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Glassman Wealth is a full-service, fee-only fiduciary providing highly personalized investment advice, financial planning, and wealth management. With one of the lowest client-to-advisor ratios in the industry, Glassman Wealth’s team of engaged, innovative advisors has the time to focus on each client’s unique needs and goals and dreams. This personalized and sophisticated approach enables Glassman Wealth to serve each client as their dedicated financial steward, helping them not simply to achieve their financial goals, but to realize their dreams.

The resurgence in risk appetite continued apace this past week, allowing the S&P 500 index and the Dow Jones Industrial Average to return to positive territory on the year.  By the end of the week, the S&P was up 2.4% and the DJIA finished up 2.3%. 

Yields on US Treasury bonds ended moderately tighter on the week despite the strong performance in risk assets.  At the beginning of the year, numerous prognosticators were calling for a surge in Treasury yields, but to the contrary, yields fell from 3.8% at the start of the year to 3.2% this past Friday.  The explanation for this move may be simpler than we all realize. 

Based on data from the Federal Reserve’s Flow of Funds report, US households are severely underinvested in Treasury and Municipal securities. With more than 50% of household assets tied up in equities and real estate, the recession of 2008/09 seems to have left a mark on many individuals, especially those in the baby boomer generation who are inching ever closer to retirement.  This is fueling a reallocation away from equities in favor of bonds and income producing securities.

This is certainly not a panacea for low interest rates forever, especially considering the uncertainty around China’s future appetite for Treasuries, but it does provide a sorely needed source of financing for the Treasury Department in coming years. 

Housing: with the government gradually removing its chokehold on the housing industry, economists are growing concerned that housing is set to experience a slowdown in the second half of the year.

As expected, the initial reports surrounding May housing data are weak with housing starts falling 10% due to a 17% drop in single family starts.  The weakness in residential investment represented a major drag on GDP from 2006 through the first quarter of 2009, before finally contributing to positive growth in the second half of 2009.  Those gains were rather fleeting and housing once again became a net detractor to growth in the most recent quarter.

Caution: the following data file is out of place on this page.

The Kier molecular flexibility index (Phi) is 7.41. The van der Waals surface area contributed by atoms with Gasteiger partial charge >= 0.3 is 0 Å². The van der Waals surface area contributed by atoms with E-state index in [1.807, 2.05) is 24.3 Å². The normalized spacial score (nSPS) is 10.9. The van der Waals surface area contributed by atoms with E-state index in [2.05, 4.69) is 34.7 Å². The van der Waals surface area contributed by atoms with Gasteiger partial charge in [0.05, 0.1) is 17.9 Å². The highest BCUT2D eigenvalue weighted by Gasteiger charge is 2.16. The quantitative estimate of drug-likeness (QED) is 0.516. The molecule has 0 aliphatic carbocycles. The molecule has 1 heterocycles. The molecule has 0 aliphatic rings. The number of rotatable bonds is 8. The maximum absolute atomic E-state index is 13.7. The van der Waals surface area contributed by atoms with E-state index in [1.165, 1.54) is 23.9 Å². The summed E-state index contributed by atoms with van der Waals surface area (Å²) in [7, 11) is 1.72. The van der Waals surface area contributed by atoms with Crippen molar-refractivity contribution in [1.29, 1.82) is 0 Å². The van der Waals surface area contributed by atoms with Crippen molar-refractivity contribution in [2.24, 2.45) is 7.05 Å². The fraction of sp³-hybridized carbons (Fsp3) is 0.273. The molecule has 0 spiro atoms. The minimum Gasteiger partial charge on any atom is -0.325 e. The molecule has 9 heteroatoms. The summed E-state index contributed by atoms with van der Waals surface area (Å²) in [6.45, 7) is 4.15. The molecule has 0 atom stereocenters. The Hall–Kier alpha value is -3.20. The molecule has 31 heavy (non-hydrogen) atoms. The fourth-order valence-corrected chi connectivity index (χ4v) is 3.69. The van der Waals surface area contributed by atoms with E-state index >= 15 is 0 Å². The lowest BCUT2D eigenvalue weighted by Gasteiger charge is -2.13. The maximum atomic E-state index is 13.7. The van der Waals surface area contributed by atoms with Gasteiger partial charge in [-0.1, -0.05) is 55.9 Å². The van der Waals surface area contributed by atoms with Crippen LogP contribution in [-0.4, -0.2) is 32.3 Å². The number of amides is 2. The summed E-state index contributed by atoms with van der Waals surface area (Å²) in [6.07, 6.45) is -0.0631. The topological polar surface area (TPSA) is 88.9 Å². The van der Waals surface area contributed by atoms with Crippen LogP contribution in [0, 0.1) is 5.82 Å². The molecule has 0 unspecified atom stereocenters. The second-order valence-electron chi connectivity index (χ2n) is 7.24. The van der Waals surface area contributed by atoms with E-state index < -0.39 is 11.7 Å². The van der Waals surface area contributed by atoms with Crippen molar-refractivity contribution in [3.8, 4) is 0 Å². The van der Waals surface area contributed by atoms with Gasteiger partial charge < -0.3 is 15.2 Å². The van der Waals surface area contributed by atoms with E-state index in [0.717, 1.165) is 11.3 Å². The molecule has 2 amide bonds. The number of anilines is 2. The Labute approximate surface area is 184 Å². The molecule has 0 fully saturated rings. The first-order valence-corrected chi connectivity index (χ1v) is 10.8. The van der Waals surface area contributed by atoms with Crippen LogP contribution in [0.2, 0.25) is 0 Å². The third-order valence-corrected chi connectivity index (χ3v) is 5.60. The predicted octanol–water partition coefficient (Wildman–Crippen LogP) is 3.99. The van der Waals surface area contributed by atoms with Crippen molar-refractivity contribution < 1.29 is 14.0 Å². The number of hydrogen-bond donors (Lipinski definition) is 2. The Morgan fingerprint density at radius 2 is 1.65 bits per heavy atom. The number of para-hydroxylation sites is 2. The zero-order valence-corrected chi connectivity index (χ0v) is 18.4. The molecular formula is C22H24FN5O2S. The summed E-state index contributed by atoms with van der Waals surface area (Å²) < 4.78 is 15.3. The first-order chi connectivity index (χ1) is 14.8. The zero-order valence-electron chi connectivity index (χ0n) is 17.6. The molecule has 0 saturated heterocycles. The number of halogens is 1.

Perhaps more problematic was the news that Fannie Mae and Freddie Mac, the beleaguered US mortgage financing companies, have requested $145bln from government coffers, with one ratings agency suggesting that a $1trln financing package for those two firms is not out of the question. 

According to the New York Times, foreclosures forced the two firms to take over ownership of a new home every 90 seconds during the first quarter of this year.  By the end of March, the firms owned a combined 163k homes.

This is actually not as detrimental as it appears on the surface because Fannie and Freddie represented a dwindling slice of the market during the years between 2005 and 2007 and were fortunate to avoid a good portion of the poorly originated loans.  However, as we are all acutely aware, the firms are the de facto lender of last resort and by some estimates, account for as much as 97% of the mortgage market. 

Long term, Fannie and Freddie will face years of losses related to sour mortgages, all at the expense of the US taxpayer. 

Taxpayers are also on the hook for the current home modification program, which is looking like an unmitigated disaster at this point.  The Home Affordable Modification Program (HAMP) was originally designed to provide payment relief for homeowners who were struggling under the burden of debt.  Sounds simple enough, but what the government forgot to account for was all the other debts (credit cards, auto loans, student loans, etc) those individuals are carrying. 

For the average person, HAMP provides $500 a month in mortgage payment relief.  Even accounting for that deduction, 64% of pretax income is spent on debt payments.  That is an unserviceable burden and Fitch Ratings estimates that 65% to 75% who enter the HAMP modification process will re-default within 12 months.

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